gold

She and Her Shadows

encaustic painting of woman wearing a turquoise and copper headband with red feather with her dark and golden shadows
She and Her Shadows | encaustic mixed media

She and Her Shadows

One of the fascinating concepts I learned about over the years in dream study is that of the shadow. The negative or dark shadow, according to psychologist Carl Jung, holds those unconscious aspects of ourselves that we don’t want anyone, and most often not even ourselves, to acknowledge. These aspects are typically unconscious and something we judge as “unacceptable”, so we stuff them way in the back of our metaphorical closets.

As the concept goes, if someone really annoys me or gets on my nerves, there is something of that person’s traits that trigger my own dark shadow. Although I will deny this until I’m blue in the face, the heat or emotional reaction is the clue that this may be the case. If I find the courage and curiosity to explore and own up to this, I can grow into a more psychologically whole person.

In the opposite vein, if I really admire, am drawn to, or respect someone, there is something of that person’s “exceptional” traits that are part of my golden shadow. Again, the emotional reaction is the clue and exploring these traits can help me to own those parts of myself, too.

Honoring Shadow Energies

I’ve found shadow energy in so many dreams, as well as in waking life. This encaustic painting, She and Her Shadows, is my attempt to honor the discovery and doing of this internal work. The painting is 11.5″ wide X 18.5″ tall.

 For information about viewing or purchasing this artwork, contact Janet Fox. Check out my Encaustic Portfolio for other pieces.

Merci Mère Thanks Mother

Image of an encaustic mixed media painting by Janet Fox titled "Merci Mère Thanks Mother."
Merci Mère Thanks Mother | encaustic mixed media

Merci Mère Thanks Mother

Merci Mère (Thanks Mother) is an original, encaustic mixed media painting. With aqua, gold and ivory paint and papers, as well as shellac burn technique, it includes these simple words from a French storybook dictionary.

Creating something new, without a specific outcome in mind, can be a wonderfully relaxing process. In this painting, I began by collecting and gathering the various elements: art papers in my favorite colors, with some incorporating leaves.

Next, I arranged and re-arranged these elements, until I found a design I found pleasing. Layering the papers added depth. Carved hexagon shapes, of various sizes, as well as a shellac burn and text, adds interest and intricacy. The finished artwork is 12 inches by 12 inches.

 For information about viewing or purchasing this artwork, contact Janet Fox.

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Squound Hole, Rare Peg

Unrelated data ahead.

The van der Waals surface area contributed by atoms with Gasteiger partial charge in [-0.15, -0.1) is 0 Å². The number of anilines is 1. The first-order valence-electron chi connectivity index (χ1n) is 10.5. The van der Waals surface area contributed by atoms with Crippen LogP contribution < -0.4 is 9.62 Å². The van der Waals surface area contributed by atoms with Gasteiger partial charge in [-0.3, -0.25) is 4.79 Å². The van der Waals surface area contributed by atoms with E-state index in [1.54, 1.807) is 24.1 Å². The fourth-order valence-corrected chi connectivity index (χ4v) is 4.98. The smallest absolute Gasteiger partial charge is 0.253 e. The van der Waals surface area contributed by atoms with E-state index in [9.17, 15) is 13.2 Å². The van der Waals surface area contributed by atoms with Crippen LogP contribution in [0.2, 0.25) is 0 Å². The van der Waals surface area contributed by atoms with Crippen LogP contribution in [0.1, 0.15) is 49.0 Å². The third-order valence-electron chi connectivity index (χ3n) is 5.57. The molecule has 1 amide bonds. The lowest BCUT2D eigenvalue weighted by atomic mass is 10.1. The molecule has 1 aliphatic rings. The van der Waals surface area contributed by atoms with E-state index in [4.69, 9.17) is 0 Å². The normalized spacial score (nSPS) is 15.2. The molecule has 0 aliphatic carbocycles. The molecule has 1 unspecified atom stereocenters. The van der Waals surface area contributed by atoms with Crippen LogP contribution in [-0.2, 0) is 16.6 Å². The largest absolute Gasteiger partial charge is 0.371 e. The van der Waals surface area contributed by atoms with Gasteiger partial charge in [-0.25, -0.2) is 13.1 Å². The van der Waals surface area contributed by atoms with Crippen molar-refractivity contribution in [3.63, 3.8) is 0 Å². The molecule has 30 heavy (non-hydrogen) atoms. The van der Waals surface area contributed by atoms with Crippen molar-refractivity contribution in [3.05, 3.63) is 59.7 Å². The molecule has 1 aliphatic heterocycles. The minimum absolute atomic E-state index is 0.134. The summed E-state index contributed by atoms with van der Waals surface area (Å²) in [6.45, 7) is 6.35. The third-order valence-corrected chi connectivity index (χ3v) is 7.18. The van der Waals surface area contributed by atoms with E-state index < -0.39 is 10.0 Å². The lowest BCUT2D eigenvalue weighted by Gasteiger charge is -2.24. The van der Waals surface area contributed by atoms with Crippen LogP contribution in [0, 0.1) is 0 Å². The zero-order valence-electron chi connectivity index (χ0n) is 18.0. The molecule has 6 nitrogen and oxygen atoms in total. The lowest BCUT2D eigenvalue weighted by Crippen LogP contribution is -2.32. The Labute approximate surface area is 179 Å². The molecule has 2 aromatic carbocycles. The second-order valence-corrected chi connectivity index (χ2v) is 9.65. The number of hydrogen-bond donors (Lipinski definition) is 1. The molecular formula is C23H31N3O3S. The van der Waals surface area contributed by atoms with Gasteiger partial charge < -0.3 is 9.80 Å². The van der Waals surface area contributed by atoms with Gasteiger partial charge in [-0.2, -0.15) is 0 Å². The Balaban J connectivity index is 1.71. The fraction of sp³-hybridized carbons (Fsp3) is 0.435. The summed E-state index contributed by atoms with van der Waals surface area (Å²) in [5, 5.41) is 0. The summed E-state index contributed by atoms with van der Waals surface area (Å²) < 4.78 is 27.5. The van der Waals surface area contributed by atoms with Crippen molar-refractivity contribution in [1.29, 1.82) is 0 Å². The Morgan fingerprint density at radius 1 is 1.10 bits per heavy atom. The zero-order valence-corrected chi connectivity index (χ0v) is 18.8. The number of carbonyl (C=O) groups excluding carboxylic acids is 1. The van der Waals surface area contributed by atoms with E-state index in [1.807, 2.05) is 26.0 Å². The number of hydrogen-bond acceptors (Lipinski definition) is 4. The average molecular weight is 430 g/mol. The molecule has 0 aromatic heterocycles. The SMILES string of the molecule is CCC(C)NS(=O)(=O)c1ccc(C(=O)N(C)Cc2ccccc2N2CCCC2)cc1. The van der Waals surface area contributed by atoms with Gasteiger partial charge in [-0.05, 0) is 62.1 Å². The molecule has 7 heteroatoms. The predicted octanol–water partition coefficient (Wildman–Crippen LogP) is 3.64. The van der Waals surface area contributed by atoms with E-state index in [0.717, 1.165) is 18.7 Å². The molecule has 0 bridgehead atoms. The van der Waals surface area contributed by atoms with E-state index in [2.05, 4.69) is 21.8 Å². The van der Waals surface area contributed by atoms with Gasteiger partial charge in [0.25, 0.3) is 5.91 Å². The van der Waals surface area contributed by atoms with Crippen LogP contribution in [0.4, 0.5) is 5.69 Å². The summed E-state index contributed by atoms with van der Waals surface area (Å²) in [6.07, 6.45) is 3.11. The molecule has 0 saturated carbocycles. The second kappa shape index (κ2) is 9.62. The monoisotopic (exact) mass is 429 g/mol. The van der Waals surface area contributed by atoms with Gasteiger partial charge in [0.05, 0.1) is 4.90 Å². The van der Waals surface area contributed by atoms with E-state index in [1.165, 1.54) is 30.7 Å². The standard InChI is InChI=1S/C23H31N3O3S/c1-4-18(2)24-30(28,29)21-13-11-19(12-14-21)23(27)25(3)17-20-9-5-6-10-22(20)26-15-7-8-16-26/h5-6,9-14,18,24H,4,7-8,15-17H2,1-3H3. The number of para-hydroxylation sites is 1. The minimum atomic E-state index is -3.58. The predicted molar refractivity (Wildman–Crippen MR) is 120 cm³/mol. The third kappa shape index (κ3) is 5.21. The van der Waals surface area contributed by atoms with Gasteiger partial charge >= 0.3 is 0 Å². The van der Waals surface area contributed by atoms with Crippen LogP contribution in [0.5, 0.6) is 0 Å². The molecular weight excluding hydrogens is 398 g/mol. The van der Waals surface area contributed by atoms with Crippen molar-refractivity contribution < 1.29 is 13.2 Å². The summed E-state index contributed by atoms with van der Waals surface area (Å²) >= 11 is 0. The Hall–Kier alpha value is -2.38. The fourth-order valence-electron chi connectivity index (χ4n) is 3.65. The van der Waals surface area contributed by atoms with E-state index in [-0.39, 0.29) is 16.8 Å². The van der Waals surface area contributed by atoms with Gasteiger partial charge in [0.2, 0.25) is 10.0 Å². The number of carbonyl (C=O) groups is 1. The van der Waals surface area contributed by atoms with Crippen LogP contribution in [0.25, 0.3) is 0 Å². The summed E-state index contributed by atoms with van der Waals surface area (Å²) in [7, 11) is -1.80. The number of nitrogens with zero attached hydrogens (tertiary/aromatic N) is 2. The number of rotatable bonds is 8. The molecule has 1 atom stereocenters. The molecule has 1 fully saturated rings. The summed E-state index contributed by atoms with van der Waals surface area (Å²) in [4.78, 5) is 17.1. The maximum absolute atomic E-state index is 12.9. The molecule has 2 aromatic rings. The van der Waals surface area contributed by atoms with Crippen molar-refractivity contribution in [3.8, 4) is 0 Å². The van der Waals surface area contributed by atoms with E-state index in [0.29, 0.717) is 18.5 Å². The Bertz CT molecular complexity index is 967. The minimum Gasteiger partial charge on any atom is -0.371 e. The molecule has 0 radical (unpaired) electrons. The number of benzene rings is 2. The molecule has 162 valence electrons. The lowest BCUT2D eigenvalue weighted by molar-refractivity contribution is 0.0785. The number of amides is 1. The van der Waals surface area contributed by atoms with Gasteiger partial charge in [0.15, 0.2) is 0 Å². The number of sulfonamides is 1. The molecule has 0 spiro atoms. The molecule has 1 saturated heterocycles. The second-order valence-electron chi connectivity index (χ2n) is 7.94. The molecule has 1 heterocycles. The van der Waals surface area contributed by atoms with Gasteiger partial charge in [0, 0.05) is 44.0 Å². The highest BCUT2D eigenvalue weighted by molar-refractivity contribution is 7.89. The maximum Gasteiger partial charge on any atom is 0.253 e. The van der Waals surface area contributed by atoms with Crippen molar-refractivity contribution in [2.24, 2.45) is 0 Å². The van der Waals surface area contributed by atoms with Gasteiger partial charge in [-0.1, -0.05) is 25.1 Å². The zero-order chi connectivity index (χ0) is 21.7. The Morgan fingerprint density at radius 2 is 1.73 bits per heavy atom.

Image of an encaustic painting by Janet Fox titled "Squound Hole, Rare Peg."
Squound Hole, Rare Peg | encaustic

Squound seeking rare

Sometimes I feel like a square peg trying to fit into a round hole. Other times, I feel like a square hole, seeking a round peg. In both situations, the fit just isn’t quite right. When I can stretch myself in the direction of something where I don’t usually fit, I feel like it also gives a little and meets me somewhere in between. And when the squound and rare come together, it feels like magic.

Perfection

Finding “perfection” is often a matter of adjusting my expectations, attitude, and seeing a different point of view. Is that yellow dandelion in my yard a weed to uproot? Or is it a delicate yellow flower that will be in a child’s bouquet? Is the painting finished by a gut feeling, or does my brain tell me I need to add one more spot of paint? Is that pain in my back a curse that torments, or a gift reminding me that I can feel sensations? As in many things I’ve experienced, is it really some of both, rather than one or the other.

Good enough

Don’t let perfection be the enemy of good enough. I’ve heard this many times before. Sometimes adding another small detail would be nice, but I need to stop to do other things. Prioritizing can help, so that I can do what is crucial first, then I can add less important items as time allows. I’ve found that practicing painting with a timer can also keep me from over-thinking things. I’m also practicing “listening to the painting,” letting it tell me when it’s finished.

Now for fun, try saying “squound hole, rare peg” five times fast – it doesn’t have to be perfect!

About Squound Hole, Rare Peg

My encaustic painting, Squound Hole, Rare Peg is inspired by the same dream as was my Dreamers Orb painting, where molten iron was thrown over the edge of a roof, forming a square-round ingot as it rained down. I used my favorite complementary colors, turquoise and rust, highlighted in gold. And creating that perfect fit felt kind of magical!

  See this painting in Gallery 209, located upstairs in the large, third floor gallery at the award-winning Artists & Makers 2 complex, at 12276 Wilkins Avenue, Rockville, MD 20852. The exhibit runs from February 28 – March 27, 2018.

  For information about purchasing this artwork, contact Janet Fox.Save

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Gatherings Connect Us With Others

Image of an encaustic triptych painting by Janet Fox titled "Gatherings."
Gatherings | encaustic triptych

We are social beings

Gatherings come in many forms, presenting opportunities to connect with others. My favorites include shared meals, parties, meetings, workshops, concerts, walks, campfires and watching a sunset or moonrise with others. And although emotionally more difficult, gatherings due to an illness, death or significant loss can be especially important to express grief and offer support.

Staying present

To meaningfully connect, it is important to be present, focusing on the people physically there. But it can be hard not to think about work or other obligations. With today’s constant connections, it can be especially hard to turn off smart phones and other distracting “shiny things.” Here a great story of what the University of Maryland women’s basketball team discovered when they gave up their cellphones.